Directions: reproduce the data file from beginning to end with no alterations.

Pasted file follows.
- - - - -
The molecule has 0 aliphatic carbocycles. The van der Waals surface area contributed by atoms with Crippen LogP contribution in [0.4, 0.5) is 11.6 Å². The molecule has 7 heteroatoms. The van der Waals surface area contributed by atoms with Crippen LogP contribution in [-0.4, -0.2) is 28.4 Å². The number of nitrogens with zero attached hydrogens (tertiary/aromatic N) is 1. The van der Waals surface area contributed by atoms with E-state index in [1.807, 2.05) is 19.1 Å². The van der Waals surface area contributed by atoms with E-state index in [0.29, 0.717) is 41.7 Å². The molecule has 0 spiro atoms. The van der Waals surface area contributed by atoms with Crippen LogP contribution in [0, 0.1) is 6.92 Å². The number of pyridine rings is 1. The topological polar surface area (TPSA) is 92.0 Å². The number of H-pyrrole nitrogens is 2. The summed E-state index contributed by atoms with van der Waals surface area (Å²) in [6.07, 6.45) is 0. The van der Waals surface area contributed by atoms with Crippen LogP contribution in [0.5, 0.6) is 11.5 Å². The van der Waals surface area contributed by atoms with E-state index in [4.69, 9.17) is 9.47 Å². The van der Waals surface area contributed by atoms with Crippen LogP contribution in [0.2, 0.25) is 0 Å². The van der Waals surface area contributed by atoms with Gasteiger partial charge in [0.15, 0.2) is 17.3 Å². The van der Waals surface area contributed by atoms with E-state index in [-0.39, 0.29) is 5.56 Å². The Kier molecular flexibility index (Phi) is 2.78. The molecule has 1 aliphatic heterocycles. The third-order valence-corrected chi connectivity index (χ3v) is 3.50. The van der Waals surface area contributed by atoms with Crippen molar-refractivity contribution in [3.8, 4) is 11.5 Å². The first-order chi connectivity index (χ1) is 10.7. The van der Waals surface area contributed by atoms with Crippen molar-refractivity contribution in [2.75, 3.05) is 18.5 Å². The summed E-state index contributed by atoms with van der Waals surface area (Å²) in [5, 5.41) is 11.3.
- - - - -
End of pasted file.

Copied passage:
The molecule has 0 aliphatic carbocycles. The van der Waals surface area contributed by atoms with Crippen LogP contribution in [0.4, 0.5) is 11.6 Å². The molecule has 7 heteroatoms. The van der Waals surface area contributed by atoms with Crippen LogP contribution in [-0.4, -0.2) is 28.4 Å². The number of nitrogens with zero attached hydrogens (tertiary/aromatic N) is 1. The van der Waals surface area contributed by atoms with E-state index in [1.807, 2.05) is 19.1 Å². The van der Waals surface area contributed by atoms with E-state index in [0.29, 0.717) is 41.7 Å². The molecule has 0 spiro atoms. The van der Waals surface area contributed by atoms with Crippen LogP contribution in [0, 0.1) is 6.92 Å². The number of pyridine rings is 1. The topological polar surface area (TPSA) is 92.0 Å². The number of H-pyrrole nitrogens is 2. The summed E-state index contributed by atoms with van der Waals surface area (Å²) in [6.07, 6.45) is 0. The van der Waals surface area contributed by atoms with Crippen LogP contribution in [0.5, 0.6) is 11.5 Å². The van der Waals surface area contributed by atoms with E-state index in [4.69, 9.17) is 9.47 Å². The van der Waals surface area contributed by atoms with Crippen LogP contribution in [0.2, 0.25) is 0 Å². The van der Waals surface area contributed by atoms with Gasteiger partial charge in [0.15, 0.2) is 17.3 Å². The van der Waals surface area contributed by atoms with E-state index in [-0.39, 0.29) is 5.56 Å². The Kier molecular flexibility index (Phi) is 2.78. The molecule has 1 aliphatic heterocycles. The third-order valence-corrected chi connectivity index (χ3v) is 3.50. The van der Waals surface area contributed by atoms with Crippen molar-refractivity contribution in [3.8, 4) is 11.5 Å². The first-order chi connectivity index (χ1) is 10.7. The van der Waals surface area contributed by atoms with Crippen molar-refractivity contribution in [2.75, 3.05) is 18.5 Å². The summed E-state index contributed by atoms with van der Waals surface area (Å²) in [5, 5.41) is 11.3.